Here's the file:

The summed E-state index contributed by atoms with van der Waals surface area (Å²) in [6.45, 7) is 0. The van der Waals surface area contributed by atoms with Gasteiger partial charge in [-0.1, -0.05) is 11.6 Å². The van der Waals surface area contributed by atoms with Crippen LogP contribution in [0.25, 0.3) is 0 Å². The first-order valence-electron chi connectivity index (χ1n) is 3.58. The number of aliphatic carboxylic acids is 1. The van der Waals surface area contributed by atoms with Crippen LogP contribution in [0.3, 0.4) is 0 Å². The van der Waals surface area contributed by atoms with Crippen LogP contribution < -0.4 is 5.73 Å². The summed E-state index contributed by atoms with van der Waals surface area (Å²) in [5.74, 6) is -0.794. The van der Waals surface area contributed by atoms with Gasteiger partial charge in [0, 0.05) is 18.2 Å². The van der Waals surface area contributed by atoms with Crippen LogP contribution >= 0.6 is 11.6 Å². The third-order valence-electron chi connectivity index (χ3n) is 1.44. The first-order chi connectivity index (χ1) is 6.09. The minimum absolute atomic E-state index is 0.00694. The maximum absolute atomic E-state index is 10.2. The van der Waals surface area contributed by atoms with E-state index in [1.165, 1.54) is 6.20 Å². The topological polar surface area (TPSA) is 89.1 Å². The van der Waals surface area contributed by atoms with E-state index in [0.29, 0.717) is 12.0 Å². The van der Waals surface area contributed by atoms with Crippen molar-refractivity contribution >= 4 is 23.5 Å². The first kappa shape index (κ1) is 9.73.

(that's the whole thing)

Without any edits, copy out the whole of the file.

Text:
The summed E-state index contributed by atoms with van der Waals surface area (Å²) in [6.45, 7) is 0. The van der Waals surface area contributed by atoms with Gasteiger partial charge in [-0.1, -0.05) is 11.6 Å². The van der Waals surface area contributed by atoms with Crippen LogP contribution in [0.25, 0.3) is 0 Å². The first-order valence-electron chi connectivity index (χ1n) is 3.58. The number of aliphatic carboxylic acids is 1. The van der Waals surface area contributed by atoms with Crippen LogP contribution in [0.3, 0.4) is 0 Å². The van der Waals surface area contributed by atoms with Crippen LogP contribution < -0.4 is 5.73 Å². The summed E-state index contributed by atoms with van der Waals surface area (Å²) in [5.74, 6) is -0.794. The van der Waals surface area contributed by atoms with Gasteiger partial charge in [0, 0.05) is 18.2 Å². The van der Waals surface area contributed by atoms with Crippen LogP contribution >= 0.6 is 11.6 Å². The third-order valence-electron chi connectivity index (χ3n) is 1.44. The first-order chi connectivity index (χ1) is 6.09. The minimum absolute atomic E-state index is 0.00694. The maximum absolute atomic E-state index is 10.2. The van der Waals surface area contributed by atoms with E-state index in [1.165, 1.54) is 6.20 Å². The topological polar surface area (TPSA) is 89.1 Å². The van der Waals surface area contributed by atoms with E-state index in [0.29, 0.717) is 12.0 Å². The van der Waals surface area contributed by atoms with Crippen molar-refractivity contribution >= 4 is 23.5 Å². The first kappa shape index (κ1) is 9.73.